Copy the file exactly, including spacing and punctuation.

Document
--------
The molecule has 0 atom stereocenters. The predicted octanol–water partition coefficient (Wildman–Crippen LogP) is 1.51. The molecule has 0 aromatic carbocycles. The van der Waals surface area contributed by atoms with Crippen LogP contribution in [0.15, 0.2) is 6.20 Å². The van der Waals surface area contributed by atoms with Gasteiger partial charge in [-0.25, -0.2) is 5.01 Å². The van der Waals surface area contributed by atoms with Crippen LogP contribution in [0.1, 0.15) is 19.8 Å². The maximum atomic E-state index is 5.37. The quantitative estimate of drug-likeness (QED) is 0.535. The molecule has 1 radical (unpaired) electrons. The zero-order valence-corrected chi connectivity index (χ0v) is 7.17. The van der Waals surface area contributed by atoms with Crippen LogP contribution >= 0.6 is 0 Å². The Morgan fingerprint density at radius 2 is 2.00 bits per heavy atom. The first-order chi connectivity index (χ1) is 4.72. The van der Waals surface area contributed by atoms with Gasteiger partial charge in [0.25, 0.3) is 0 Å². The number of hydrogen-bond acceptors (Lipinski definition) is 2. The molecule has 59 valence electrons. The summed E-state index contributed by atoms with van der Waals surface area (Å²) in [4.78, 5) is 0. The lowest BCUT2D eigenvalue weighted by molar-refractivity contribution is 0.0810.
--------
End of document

The molecule has 0 atom stereocenters. The predicted octanol–water partition coefficient (Wildman–Crippen LogP) is 1.51. The molecule has 0 aromatic carbocycles. The van der Waals surface area contributed by atoms with Crippen LogP contribution in [0.15, 0.2) is 6.20 Å². The van der Waals surface area contributed by atoms with Gasteiger partial charge in [-0.25, -0.2) is 5.01 Å². The van der Waals surface area contributed by atoms with Crippen LogP contribution in [0.1, 0.15) is 19.8 Å². The maximum atomic E-state index is 5.37. The quantitative estimate of drug-likeness (QED) is 0.535. The molecule has 1 radical (unpaired) electrons. The zero-order valence-corrected chi connectivity index (χ0v) is 7.17. The van der Waals surface area contributed by atoms with Crippen LogP contribution >= 0.6 is 0 Å². The Morgan fingerprint density at radius 2 is 2.00 bits per heavy atom. The first-order chi connectivity index (χ1) is 4.72. The van der Waals surface area contributed by atoms with Gasteiger partial charge in [0.25, 0.3) is 0 Å². The number of hydrogen-bond acceptors (Lipinski definition) is 2. The molecule has 59 valence electrons. The summed E-state index contributed by atoms with van der Waals surface area (Å²) in [4.78, 5) is 0. The lowest BCUT2D eigenvalue weighted by molar-refractivity contribution is 0.0810.